The kinetics and mechanism of interconversion within a system of [Fe2L3]4+ helicates and [Fe4L6]8+ cages†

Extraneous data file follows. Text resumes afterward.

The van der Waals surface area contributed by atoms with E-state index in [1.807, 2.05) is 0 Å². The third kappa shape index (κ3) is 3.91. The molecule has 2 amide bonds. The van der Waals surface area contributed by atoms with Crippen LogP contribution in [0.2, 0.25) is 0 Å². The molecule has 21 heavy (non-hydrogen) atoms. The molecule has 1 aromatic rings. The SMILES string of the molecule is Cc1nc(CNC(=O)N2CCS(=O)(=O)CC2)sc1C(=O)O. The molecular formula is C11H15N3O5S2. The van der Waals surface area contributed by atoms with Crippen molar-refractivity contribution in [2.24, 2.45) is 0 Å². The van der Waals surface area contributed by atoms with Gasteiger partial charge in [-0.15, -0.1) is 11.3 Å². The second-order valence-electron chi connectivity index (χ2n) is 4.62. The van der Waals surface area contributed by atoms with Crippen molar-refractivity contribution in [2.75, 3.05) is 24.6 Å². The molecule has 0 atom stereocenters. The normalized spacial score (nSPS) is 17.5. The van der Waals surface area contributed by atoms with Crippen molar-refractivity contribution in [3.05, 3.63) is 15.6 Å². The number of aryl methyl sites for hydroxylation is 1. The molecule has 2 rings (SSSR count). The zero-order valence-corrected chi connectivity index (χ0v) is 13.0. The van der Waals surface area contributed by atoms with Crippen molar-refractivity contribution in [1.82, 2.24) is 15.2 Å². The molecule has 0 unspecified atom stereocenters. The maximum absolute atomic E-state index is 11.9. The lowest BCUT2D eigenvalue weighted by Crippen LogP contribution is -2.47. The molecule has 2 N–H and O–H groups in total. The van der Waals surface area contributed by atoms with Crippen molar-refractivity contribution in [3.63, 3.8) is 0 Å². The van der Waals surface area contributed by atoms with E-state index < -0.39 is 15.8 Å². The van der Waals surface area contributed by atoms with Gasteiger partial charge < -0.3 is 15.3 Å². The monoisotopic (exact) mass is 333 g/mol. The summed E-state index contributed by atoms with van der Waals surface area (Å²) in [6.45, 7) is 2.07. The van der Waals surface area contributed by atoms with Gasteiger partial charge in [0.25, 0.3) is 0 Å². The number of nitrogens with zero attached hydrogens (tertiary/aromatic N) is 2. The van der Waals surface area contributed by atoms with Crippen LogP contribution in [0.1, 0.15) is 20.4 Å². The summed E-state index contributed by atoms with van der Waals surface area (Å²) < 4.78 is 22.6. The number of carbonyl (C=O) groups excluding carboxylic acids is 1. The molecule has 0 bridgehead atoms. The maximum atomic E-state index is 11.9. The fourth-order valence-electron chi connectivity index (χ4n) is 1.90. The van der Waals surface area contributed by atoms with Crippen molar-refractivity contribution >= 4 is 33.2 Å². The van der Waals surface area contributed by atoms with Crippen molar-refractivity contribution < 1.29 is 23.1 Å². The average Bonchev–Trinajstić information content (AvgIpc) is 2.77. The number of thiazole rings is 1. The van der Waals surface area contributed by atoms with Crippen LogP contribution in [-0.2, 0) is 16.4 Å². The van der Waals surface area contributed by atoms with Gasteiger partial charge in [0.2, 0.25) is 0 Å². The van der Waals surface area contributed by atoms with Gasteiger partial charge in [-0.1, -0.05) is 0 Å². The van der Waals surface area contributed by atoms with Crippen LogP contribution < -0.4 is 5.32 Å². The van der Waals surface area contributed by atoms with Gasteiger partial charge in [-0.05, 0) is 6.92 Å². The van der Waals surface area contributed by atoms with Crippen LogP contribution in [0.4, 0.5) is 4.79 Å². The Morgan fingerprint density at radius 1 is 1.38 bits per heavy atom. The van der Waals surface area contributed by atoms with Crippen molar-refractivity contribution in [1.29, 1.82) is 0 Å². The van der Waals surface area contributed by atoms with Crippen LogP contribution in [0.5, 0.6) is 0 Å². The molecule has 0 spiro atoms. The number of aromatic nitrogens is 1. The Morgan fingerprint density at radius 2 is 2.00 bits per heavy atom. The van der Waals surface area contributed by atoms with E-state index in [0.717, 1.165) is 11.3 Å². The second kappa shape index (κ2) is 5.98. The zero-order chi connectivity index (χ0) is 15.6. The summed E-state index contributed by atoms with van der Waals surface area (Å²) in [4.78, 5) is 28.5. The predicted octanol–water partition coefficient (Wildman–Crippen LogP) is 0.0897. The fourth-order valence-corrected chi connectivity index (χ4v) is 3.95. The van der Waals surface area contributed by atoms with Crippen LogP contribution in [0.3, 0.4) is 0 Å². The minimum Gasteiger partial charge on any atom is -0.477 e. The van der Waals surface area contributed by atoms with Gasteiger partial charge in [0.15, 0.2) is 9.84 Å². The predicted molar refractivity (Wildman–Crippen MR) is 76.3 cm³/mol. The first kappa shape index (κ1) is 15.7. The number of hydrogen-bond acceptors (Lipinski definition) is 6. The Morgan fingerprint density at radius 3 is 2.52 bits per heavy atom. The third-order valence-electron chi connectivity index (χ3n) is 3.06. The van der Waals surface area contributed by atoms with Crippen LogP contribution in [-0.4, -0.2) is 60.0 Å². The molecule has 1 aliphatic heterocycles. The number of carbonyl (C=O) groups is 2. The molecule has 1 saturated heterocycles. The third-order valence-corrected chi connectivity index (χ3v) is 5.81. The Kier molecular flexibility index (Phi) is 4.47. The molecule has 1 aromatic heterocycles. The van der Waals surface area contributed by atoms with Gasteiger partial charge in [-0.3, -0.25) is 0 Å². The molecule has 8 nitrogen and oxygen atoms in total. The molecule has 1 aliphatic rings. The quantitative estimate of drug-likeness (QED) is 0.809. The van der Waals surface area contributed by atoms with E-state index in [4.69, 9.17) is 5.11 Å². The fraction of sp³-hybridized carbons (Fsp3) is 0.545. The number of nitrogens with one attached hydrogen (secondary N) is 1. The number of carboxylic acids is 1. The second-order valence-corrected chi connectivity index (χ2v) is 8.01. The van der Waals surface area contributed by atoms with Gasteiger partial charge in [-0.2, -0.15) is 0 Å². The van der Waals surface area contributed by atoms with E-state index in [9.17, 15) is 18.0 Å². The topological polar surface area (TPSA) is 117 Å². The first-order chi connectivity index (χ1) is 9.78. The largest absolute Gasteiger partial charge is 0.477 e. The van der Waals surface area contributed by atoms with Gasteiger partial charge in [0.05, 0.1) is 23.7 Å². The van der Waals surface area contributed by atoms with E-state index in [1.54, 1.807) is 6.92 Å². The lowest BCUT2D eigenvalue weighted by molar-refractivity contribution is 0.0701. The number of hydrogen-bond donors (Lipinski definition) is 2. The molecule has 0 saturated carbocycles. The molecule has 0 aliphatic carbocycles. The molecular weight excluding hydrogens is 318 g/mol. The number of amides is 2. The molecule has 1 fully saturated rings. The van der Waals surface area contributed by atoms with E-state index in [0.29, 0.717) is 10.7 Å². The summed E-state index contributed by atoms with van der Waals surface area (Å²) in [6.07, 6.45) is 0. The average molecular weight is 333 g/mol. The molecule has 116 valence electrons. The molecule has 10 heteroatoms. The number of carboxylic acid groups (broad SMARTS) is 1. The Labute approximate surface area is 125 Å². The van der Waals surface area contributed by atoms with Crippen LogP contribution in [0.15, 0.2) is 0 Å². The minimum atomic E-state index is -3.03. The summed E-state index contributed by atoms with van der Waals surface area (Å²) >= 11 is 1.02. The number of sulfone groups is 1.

Nature builds simple molecules into highly complex assemblies, which are involved in all fundamental processes of life. Some of the most intriguing biological assemblies are those that can be precisely reconfigured to achieve different functions using the same building blocks. Understanding the reconfiguration of synthetic self-assembled systems will allow us to better understand the complexity of proteins and design useful artificial chemical systems. Here we have prepared a relatively simple system in which two distinct self-assembled structures, a [Fe2L3]4+ helicate and a [Fe4L6]8+ cage that are formed from the same precursors, coexist at equilibrium. We have measured the rates of interconversion of these two species and propose a mechanism for the transformation.